Posture and Comfortby Hugh Babington Smith
It should be obvious that if you are comfortable, you can work well. If you are in pain or even discomfort, you will be less efficient, especially when tired – slower, prone to making mistakes, and finding relationships with colleagues more difficult.
The real loss felt by companies which tolerate or ignore discomfort and pain is not just the time of the relatively small number who take absence because of pain, it is the loss of efficiency of those who suffer now, who ‘grin and bear it’.
Although we refer in this topic largely to work at computer workstations, the same principles apply to any work activity and to our whole life – relaxation, hobbies, sport, housework, childcare, everything.
- You can give a person the most wonderful chair in the world, but they may still slouch, especially if not trained to use it.
- If you teach a person to understand why they get aches and pains, they are more motivated to grin and change it rather than grin and bear it.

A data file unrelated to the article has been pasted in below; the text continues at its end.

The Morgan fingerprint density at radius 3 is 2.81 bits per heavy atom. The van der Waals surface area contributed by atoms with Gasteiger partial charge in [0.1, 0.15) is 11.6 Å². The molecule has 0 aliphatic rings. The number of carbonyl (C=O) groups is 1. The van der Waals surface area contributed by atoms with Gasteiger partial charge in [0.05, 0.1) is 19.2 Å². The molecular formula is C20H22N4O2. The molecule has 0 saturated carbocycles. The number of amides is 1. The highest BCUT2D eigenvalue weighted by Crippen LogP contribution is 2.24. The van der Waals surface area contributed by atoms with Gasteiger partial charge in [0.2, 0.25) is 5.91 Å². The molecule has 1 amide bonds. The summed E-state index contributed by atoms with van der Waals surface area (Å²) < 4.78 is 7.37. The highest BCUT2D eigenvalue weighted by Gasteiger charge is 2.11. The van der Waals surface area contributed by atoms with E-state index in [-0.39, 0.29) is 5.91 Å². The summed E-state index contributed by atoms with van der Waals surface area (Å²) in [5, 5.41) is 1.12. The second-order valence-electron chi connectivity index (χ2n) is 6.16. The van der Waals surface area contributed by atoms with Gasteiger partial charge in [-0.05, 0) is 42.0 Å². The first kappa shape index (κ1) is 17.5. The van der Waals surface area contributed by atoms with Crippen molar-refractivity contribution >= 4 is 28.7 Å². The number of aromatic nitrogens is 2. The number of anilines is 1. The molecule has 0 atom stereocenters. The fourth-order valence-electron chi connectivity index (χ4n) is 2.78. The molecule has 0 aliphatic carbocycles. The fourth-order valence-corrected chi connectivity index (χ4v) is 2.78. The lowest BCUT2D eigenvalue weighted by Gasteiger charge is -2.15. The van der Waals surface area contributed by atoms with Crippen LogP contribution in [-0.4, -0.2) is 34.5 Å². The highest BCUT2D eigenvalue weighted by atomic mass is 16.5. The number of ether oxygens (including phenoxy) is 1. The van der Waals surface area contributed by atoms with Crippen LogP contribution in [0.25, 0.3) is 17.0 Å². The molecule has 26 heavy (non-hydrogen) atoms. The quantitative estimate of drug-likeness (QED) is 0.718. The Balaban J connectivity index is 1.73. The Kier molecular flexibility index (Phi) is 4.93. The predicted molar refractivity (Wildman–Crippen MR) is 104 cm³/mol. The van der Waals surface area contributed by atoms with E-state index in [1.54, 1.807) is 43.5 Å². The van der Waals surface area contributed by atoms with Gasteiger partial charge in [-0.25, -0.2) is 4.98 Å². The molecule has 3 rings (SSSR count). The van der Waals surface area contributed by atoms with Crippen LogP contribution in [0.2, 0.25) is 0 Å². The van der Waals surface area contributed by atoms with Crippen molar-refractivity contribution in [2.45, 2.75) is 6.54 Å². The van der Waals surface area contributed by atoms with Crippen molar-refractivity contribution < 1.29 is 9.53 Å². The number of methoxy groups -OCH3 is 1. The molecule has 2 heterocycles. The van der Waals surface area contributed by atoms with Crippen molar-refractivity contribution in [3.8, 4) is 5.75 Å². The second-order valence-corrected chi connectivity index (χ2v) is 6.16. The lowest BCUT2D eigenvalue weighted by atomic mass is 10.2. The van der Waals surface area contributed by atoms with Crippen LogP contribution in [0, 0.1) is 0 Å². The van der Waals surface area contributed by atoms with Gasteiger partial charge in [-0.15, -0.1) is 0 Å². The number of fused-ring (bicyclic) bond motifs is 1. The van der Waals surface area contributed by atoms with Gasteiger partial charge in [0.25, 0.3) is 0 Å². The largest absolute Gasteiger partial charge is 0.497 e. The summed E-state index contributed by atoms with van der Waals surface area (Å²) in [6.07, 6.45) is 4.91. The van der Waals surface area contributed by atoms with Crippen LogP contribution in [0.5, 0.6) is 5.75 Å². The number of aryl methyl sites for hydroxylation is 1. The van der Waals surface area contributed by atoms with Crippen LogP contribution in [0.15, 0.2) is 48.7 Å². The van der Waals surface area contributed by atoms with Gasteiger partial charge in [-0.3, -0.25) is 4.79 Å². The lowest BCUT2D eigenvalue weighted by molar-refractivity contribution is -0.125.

- Individuals control their own posture.
We often hear negative phrases about posture – ‘My posture’s awful’, ‘I know I ought to do something’, ‘I was always told to sit up straight’. But what does this mean? Most so-called ergonomic (in reality, postural) advice refers to good posture, without ever explaining what this is, but how can someone improve, if they do not know how?
In this topic, posture is defined and discussed, including the wide but vague use of the word ‘posture’, implications to the individual of poor posture, why we should do something about it and the principles of how to do so.
The implications for the employer are then explored. The aim here is to help you decide what to do, having realised that something needs to be done.
The last part of the topic should help the observant manager further in working out the way ahead.
This topic has three objectives:
- To give you an understanding of what posture is
- To explain the importance of posture in the context of the business
- To recommend some simple steps to avoiding and dealing with problems.